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United States v. Dillard

United States District Court, N.D. Illinois, Eastern Division

October 24, 2014



MILTON I. SHADUR, Senior District Judge.

On August 14, 2014 this Court granted the motion of defense counsel Matthew Madden ("Madden") to withdraw from his representation of defendant Lance Dillard ("Dillard"), based on this representation by attorney Madden:

In recent weeks, communications between Mr. Dillard and counsel have revealed certain issues that counsel believes create a clear and irreconcilable conflict-of-interest in any further representation of Mr. Dillard.

Before that withdrawal, Madden had handled Dillard's trial in which a jury found him guilty of the three counts with which he had been charged. And post-trial Madden had filed both a Fed. R. Crim. P. ("Rule") 29(c) motion for a judgment of acquittal and a Rule 33(a) motion for a new trial.

This Court's October 9, 2014 memorandum order ("Order") first explained, though it did not seek to justify, the reasons for this Court's oversight in having failed to rule on those motions (as it had intended to do), and the Order then went on to invite input from government counsel and Dillard's new counsel as to the appropriate handling of an ineffective-assistance-by-counsel claim that Dillard had asserted in the interim in a pro se letter dated September 24. Now the designated October 23 date for such input has come and gone without the docket reflecting the filing of any further submissions from either side. Accordingly this opinion will first address the two post-trial motions, then turn to the question posed by the October 9 Order.

As for the Rule 29(c) motion, it contends that the proof at trial was inadequate both (1) to show that Dillard knowingly agreed to participate in a conspiracy to distribute narcotics and (2) to show that he in fact distributed narcotics. It focuses in particular on the need for voice identification of the cooperating individual who was unavailable to testify for the most conclusive of all possible reasons - he had been murdered. But that argument fails because the voice identifications presented by the government at trial were more than ample to allow a factfinding jury to credit the identification testimony and then, in turn, to tie Dillard to the conduct revealed by the recorded conversations and other compelling evidence. Hence the Rule 29(c) motion is denied.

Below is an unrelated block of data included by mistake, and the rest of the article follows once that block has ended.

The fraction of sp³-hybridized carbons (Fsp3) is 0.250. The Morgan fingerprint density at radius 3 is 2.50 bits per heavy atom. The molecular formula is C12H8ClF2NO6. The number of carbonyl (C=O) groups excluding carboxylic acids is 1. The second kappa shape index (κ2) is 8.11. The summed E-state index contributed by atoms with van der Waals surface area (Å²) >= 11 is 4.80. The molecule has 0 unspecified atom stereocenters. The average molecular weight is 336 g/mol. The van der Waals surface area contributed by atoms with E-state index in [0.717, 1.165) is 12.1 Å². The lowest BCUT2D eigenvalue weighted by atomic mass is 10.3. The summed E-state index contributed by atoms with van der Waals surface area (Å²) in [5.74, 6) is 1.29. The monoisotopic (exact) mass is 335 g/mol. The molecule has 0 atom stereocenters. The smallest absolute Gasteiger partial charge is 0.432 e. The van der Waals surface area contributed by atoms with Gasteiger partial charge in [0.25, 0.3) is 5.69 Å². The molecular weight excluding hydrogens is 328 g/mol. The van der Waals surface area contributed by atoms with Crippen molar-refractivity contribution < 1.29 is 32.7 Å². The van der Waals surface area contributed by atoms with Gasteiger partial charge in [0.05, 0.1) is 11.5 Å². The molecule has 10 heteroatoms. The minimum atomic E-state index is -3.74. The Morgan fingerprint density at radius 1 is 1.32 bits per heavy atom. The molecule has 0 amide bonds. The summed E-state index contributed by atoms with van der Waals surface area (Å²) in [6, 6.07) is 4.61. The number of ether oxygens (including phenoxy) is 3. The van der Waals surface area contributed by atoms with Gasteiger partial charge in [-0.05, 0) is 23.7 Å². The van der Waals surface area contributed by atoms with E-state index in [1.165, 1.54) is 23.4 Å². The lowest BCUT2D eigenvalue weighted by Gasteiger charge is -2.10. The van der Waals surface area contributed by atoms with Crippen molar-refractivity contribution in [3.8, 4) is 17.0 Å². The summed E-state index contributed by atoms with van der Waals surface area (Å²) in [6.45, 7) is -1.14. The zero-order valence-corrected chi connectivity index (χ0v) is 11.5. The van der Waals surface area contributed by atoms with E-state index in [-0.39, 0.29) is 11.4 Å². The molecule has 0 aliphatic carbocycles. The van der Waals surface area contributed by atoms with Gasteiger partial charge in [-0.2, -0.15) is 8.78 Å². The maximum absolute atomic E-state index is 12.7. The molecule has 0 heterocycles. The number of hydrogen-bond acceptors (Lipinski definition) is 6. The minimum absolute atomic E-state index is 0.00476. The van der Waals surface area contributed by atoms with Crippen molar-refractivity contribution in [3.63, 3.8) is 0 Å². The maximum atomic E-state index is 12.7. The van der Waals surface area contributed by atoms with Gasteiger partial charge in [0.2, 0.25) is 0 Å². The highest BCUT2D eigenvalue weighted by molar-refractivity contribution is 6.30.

As for the Rule 33(a) motion, the government's thorough July 18 response to Dillard's two post-trial motions is totally convincing as to (1) the absence of improper gang evidence at trial (Response at 6-10), (2) the propriety of the government's introduction of a text message sent by the now-deceased cooperating witness (id. at 10-16), (3) the introduction of evidence as to how Dillard and his co-defendant Gregory Chester used the proceeds of their sales of heroin made on June 1 and June 9, 2011 (id. at 16-17) and (4) the forfeiture of any objection to the admission of evidence of a 49 gram heroin transaction on June 1, 2011 (id. at 18-19).[1]

So both of the post-trials motions advanced by Madden on Dillard's behalf are denied. And that clears the way for determining the most appropriate treatment of Dillard's pro se attack on the adequacy of Madden's representation.

On that score the United has States filed an October 14 response to Dillard's pro se September 24 letter. As that government response has correctly pointed out, Dillard offered no particulars - just a generalized ipse dixit - in support of his contention. Nor has Dillard even sought to cure that flaw since the government responded.

Even apart from the potential technical difficulties that were identified in the October 9 Order, the government's position is unimpeachable. Hence Dillard's sentencing will go forward on December 2, 2014 in the regular course of events. If he has a viable (or even colorable) claim of a constitutional deprivation, a later-filed 28 U.S.C. ยง 2255 motion will provide the appropriate vehicle for relief.

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